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Dear Decaturish – The importance of shared meals, just wages, and community at Agnes Scott

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Dear Decaturish – The importance of shared meals, just wages, and community at Agnes Scott

Agnes Scott College. Photo by Dean Hesse.
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Agnes Scott College has provided a response and it appears at the end of this letter.

Dear Decaturish,

As many of us sit down this week to share a meal with loved ones, we want to call attention to a specific indignity facing people who work on Agnes Scott’s campus. Agnes Scott faculty and staff are traditionally entitled to discounted meals in the dining hall. The full price for non-Agnes Scott employees is $12.50, but employees are supposed to eat for $3.21. This meal benefit has historically made the dining hall a place where students, faculty, and staff can commune over meals.

However, as Aramark, the company with whom Agnes Scott expanded its contract in August 2021, has brought on temporary employees to fill positions left by retirements, resignations, and extended leave, those temporary employees have not been extended the same meal benefit. Students recently met with Agnes Scott’s Chief Financial Officer, Dr. Nicole Long, to discuss concerns that this meal benefit could be taken away from even more people, but she would not commit to preserving it. Thus, we want to publicize this issue in hopes that, when held accountable by a wider community, Agnes Scott College will choose to both operate more transparently and to prioritize people over profit, as it has at times in the past.

This particular material inequality is accompanied by other indignities: people being accused of stealing food, being told they should not be seen taking their breaks anywhere on campus besides the dining hall, and losing access to disposable tupperware that used to allow them to take food with them. As students, our curriculum reminds us over and over that each of us has the power and the responsibility to create an inclusive environment on campus. We want our institution to use its power to do the same thing it asks of us.

From the perspective of many students, the contract with Aramark appears to provide Agnes Scott with a way to dodge accountability for working conditions on campus. For example, Agnes Scott publicly states that it pays all employees what the school deems ‘a living wage’ without sharing that there is an asterisk attached to that statement– that this commitment does not extend to numerous outsourced departments such as Facilities, Dining, Landscaping, HVAC, and ITS. The effectiveness of a recent two-year overdue raise for Dining employees has been undermined by cuts in work hours. Additionally, people are randomly shifted between Agnes Scott and other Atlanta-area schools that contract with Aramark, depriving everyone of the experience of seeing familiar faces each day. We remain steadfast in our demand that Agnes Scott break its contract with Aramark and take responsibility for fostering a democratic and just workplace.

This week is a particularly pertinent time to recognize that the processes of colonization and exploitation through which the city of Decatur and Agnes Scott developed are ongoing. According to the Beacon Hill Black Alliance for Human Rights’ “A People’s History of Decatur,” Agnes Scott owns the land it does as a result of the First Treaty of Indian Springs and the donations of George Washington Scott, a slaveholder and Confederate colonel. The dispossession of both land and labor on this Mvskoke are intertwined, and any institution that says it is invested in truth-telling about the errors of its past should be working just as hard to ensure it does not perpetuate injustice in the present.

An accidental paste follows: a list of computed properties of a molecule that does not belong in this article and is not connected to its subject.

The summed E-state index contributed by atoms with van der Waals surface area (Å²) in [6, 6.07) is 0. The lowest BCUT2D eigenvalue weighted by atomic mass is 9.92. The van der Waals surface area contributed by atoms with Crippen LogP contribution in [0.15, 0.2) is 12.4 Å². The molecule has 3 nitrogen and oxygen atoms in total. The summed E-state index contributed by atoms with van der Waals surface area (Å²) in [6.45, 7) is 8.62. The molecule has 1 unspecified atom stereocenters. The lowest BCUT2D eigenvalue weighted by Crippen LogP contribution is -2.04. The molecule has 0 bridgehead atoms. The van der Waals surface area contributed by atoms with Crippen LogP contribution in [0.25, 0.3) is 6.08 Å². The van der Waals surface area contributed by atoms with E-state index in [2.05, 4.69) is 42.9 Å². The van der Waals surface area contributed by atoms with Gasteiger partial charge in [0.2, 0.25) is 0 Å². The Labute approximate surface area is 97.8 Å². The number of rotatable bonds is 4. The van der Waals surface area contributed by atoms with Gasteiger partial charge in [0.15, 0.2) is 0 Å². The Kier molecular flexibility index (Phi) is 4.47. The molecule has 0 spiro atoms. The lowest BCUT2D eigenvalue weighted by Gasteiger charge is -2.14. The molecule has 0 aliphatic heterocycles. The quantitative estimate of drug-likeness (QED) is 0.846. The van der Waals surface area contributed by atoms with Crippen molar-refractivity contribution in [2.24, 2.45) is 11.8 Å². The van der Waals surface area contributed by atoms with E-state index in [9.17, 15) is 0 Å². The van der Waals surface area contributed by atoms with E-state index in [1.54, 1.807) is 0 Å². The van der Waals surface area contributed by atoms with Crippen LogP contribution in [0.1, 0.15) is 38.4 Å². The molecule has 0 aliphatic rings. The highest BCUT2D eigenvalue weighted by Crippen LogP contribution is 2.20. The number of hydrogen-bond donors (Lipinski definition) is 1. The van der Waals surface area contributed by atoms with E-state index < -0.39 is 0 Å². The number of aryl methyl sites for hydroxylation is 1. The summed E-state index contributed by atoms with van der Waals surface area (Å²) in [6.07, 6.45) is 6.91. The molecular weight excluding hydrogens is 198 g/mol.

As students, we reaffirm that everyone whose labor contributes to our campus deserves access to a fair share of its resources. Ensuring everyone has access to one of the most basic rituals of community, shared meals, is one small but meaningful action Agnes Scott can take to honor its stated commitment to social justice.

Signed,

The Agnes Scott Living Wage Campaign, Julia Rademacher-Wedd, Amari Kedar, Emma Anne Stephens, Kasira Nantah, E. Dawn Redd, Francess Pujeh, Anjali Kunnatha, Julia Norcross, Mina Goldsman, Irène Chapeau, Grace Walker, Edie Irwin, Indie Lorick, Belinda Grace Brooks, Kennedy McNeal, Nicole Fong, Isabella Cordell, J’Lynn Vellon, Jo Higgins, Jasper Potts, Nora Fairbanks, Kimberley Sanabria, Claire Lewis, EV McGovern, Katie Carr, Natalie Trimble, Kylie Roach, Kylah Adams

Here is the response provided by Agnes Scott College:

Dear Decaturish,

The leadership at Agnes Scott College appreciates the concerns and feedback provided in an open letter from members of the Living Wage Campaign. The college does not publicly discuss internal or contractual matters, but the administration respects our students’ commitment to meaningful discussion and wants to here add the following.

The college values the individuals employed through our managed service providers and works diligently to ensure they receive equitable treatment consistent with other faculty and staff. While we believe not all of the information provided by the student letter is accurate, we will continue to work with students to provide viable solutions for their concerns.

We would also like to thank Decaturish.com for allowing the college to respond to the Living Wage Campaign open letter.

Sincerly,

Leocadia Zak

President Agnes Scott College

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